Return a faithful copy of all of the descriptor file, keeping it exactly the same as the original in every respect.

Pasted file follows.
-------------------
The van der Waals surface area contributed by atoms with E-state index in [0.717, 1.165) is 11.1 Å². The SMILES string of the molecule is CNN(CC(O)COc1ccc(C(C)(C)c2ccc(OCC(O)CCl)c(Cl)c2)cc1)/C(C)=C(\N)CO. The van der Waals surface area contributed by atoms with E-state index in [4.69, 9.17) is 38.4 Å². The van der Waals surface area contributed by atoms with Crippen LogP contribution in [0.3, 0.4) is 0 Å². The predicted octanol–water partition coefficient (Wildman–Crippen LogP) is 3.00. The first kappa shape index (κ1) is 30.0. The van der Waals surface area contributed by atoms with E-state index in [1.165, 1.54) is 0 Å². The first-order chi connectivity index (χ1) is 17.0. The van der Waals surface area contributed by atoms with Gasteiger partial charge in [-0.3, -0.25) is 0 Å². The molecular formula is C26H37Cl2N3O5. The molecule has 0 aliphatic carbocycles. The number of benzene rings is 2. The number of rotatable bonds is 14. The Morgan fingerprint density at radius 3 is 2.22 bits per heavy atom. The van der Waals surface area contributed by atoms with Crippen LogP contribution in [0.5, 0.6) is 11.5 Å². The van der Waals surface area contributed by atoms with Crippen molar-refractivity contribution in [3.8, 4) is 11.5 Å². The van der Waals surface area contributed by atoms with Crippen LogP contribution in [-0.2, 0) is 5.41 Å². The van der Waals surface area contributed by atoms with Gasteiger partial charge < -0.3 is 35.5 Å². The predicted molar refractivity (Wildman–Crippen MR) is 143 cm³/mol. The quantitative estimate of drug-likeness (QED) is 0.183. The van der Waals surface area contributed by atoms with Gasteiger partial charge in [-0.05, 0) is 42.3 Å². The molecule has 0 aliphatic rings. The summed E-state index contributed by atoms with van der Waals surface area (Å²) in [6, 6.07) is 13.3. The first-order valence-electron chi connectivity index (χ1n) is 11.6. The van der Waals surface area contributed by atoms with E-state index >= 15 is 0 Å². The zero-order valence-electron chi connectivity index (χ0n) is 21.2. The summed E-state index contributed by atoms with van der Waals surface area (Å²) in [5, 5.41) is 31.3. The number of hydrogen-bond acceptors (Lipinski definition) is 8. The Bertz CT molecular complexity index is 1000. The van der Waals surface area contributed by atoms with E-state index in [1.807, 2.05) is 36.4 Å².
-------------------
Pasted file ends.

The van der Waals surface area contributed by atoms with E-state index in [0.717, 1.165) is 11.1 Å². The SMILES string of the molecule is CNN(CC(O)COc1ccc(C(C)(C)c2ccc(OCC(O)CCl)c(Cl)c2)cc1)/C(C)=C(\N)CO. The van der Waals surface area contributed by atoms with E-state index in [4.69, 9.17) is 38.4 Å². The van der Waals surface area contributed by atoms with Crippen LogP contribution in [0.3, 0.4) is 0 Å². The predicted octanol–water partition coefficient (Wildman–Crippen LogP) is 3.00. The first kappa shape index (κ1) is 30.0. The van der Waals surface area contributed by atoms with E-state index in [1.165, 1.54) is 0 Å². The first-order chi connectivity index (χ1) is 17.0. The van der Waals surface area contributed by atoms with Gasteiger partial charge in [-0.3, -0.25) is 0 Å². The molecular formula is C26H37Cl2N3O5. The molecule has 0 aliphatic carbocycles. The number of benzene rings is 2. The number of rotatable bonds is 14. The Morgan fingerprint density at radius 3 is 2.22 bits per heavy atom. The van der Waals surface area contributed by atoms with Crippen LogP contribution in [0.5, 0.6) is 11.5 Å². The van der Waals surface area contributed by atoms with Crippen molar-refractivity contribution in [3.8, 4) is 11.5 Å². The van der Waals surface area contributed by atoms with Crippen LogP contribution in [-0.2, 0) is 5.41 Å². The van der Waals surface area contributed by atoms with Gasteiger partial charge < -0.3 is 35.5 Å². The predicted molar refractivity (Wildman–Crippen MR) is 143 cm³/mol. The quantitative estimate of drug-likeness (QED) is 0.183. The van der Waals surface area contributed by atoms with Gasteiger partial charge in [-0.05, 0) is 42.3 Å². The molecule has 0 aliphatic rings. The summed E-state index contributed by atoms with van der Waals surface area (Å²) in [6, 6.07) is 13.3. The first-order valence-electron chi connectivity index (χ1n) is 11.6. The van der Waals surface area contributed by atoms with E-state index >= 15 is 0 Å². The zero-order valence-electron chi connectivity index (χ0n) is 21.2. The summed E-state index contributed by atoms with van der Waals surface area (Å²) in [5, 5.41) is 31.3. The number of hydrogen-bond acceptors (Lipinski definition) is 8. The Bertz CT molecular complexity index is 1000. The van der Waals surface area contributed by atoms with E-state index in [1.807, 2.05) is 36.4 Å².